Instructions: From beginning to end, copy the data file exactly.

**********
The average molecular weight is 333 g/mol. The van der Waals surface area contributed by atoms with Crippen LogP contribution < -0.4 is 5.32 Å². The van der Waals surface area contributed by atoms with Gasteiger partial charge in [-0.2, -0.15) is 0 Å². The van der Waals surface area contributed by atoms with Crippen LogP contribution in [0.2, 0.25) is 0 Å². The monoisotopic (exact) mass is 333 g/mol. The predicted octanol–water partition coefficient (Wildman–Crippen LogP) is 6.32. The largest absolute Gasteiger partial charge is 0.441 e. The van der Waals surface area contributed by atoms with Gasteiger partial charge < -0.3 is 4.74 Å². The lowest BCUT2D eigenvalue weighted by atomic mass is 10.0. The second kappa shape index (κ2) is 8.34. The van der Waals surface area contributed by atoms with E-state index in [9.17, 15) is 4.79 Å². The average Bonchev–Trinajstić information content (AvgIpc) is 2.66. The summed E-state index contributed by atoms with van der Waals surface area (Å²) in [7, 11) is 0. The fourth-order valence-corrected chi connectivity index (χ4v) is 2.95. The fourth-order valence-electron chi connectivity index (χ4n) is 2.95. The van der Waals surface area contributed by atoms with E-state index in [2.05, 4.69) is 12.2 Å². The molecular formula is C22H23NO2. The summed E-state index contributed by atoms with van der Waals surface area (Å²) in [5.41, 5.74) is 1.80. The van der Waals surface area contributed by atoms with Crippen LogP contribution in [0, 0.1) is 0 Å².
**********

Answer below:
The average molecular weight is 333 g/mol. The van der Waals surface area contributed by atoms with Crippen LogP contribution < -0.4 is 5.32 Å². The van der Waals surface area contributed by atoms with Gasteiger partial charge in [-0.2, -0.15) is 0 Å². The van der Waals surface area contributed by atoms with Crippen LogP contribution in [0.2, 0.25) is 0 Å². The monoisotopic (exact) mass is 333 g/mol. The predicted octanol–water partition coefficient (Wildman–Crippen LogP) is 6.32. The largest absolute Gasteiger partial charge is 0.441 e. The van der Waals surface area contributed by atoms with Gasteiger partial charge < -0.3 is 4.74 Å². The lowest BCUT2D eigenvalue weighted by atomic mass is 10.0. The second kappa shape index (κ2) is 8.34. The van der Waals surface area contributed by atoms with E-state index in [9.17, 15) is 4.79 Å². The average Bonchev–Trinajstić information content (AvgIpc) is 2.66. The summed E-state index contributed by atoms with van der Waals surface area (Å²) in [7, 11) is 0. The fourth-order valence-corrected chi connectivity index (χ4v) is 2.95. The fourth-order valence-electron chi connectivity index (χ4n) is 2.95. The van der Waals surface area contributed by atoms with E-state index in [2.05, 4.69) is 12.2 Å². The molecular formula is C22H23NO2. The summed E-state index contributed by atoms with van der Waals surface area (Å²) in [5.41, 5.74) is 1.80. The van der Waals surface area contributed by atoms with Crippen LogP contribution in [0, 0.1) is 0 Å².